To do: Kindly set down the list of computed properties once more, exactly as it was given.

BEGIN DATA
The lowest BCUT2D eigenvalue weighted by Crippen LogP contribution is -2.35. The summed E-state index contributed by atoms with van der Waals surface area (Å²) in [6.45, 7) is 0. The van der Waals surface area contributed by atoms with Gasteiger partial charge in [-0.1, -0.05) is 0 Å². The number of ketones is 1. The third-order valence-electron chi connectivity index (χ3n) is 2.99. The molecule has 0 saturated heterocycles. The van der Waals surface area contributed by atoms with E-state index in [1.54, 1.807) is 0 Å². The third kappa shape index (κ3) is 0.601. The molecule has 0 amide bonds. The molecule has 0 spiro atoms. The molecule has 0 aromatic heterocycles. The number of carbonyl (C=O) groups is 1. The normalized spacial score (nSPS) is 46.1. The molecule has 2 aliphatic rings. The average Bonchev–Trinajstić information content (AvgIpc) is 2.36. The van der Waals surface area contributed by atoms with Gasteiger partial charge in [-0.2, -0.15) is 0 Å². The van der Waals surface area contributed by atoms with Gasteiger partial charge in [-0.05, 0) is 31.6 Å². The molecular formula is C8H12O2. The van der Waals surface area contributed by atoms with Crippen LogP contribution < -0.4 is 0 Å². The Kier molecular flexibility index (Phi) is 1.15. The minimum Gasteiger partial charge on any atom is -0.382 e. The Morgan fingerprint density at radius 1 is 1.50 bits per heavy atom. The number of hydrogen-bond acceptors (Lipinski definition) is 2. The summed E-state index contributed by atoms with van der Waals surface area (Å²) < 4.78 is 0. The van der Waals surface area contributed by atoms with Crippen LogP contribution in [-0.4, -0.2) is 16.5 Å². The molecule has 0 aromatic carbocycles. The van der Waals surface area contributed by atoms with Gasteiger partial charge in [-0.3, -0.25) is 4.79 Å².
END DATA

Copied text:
The lowest BCUT2D eigenvalue weighted by Crippen LogP contribution is -2.35. The summed E-state index contributed by atoms with van der Waals surface area (Å²) in [6.45, 7) is 0. The van der Waals surface area contributed by atoms with Gasteiger partial charge in [-0.1, -0.05) is 0 Å². The number of ketones is 1. The third-order valence-electron chi connectivity index (χ3n) is 2.99. The molecule has 0 saturated heterocycles. The van der Waals surface area contributed by atoms with E-state index in [1.54, 1.807) is 0 Å². The third kappa shape index (κ3) is 0.601. The molecule has 0 amide bonds. The molecule has 0 spiro atoms. The molecule has 0 aromatic heterocycles. The number of carbonyl (C=O) groups is 1. The normalized spacial score (nSPS) is 46.1. The molecule has 2 aliphatic rings. The average Bonchev–Trinajstić information content (AvgIpc) is 2.36. The van der Waals surface area contributed by atoms with Gasteiger partial charge in [-0.2, -0.15) is 0 Å². The van der Waals surface area contributed by atoms with Gasteiger partial charge in [-0.05, 0) is 31.6 Å². The molecular formula is C8H12O2. The van der Waals surface area contributed by atoms with Crippen LogP contribution < -0.4 is 0 Å². The Kier molecular flexibility index (Phi) is 1.15. The minimum Gasteiger partial charge on any atom is -0.382 e. The Morgan fingerprint density at radius 1 is 1.50 bits per heavy atom. The number of hydrogen-bond acceptors (Lipinski definition) is 2. The summed E-state index contributed by atoms with van der Waals surface area (Å²) < 4.78 is 0. The van der Waals surface area contributed by atoms with Crippen LogP contribution in [-0.4, -0.2) is 16.5 Å². The molecule has 0 aromatic carbocycles. The van der Waals surface area contributed by atoms with Gasteiger partial charge in [-0.3, -0.25) is 4.79 Å².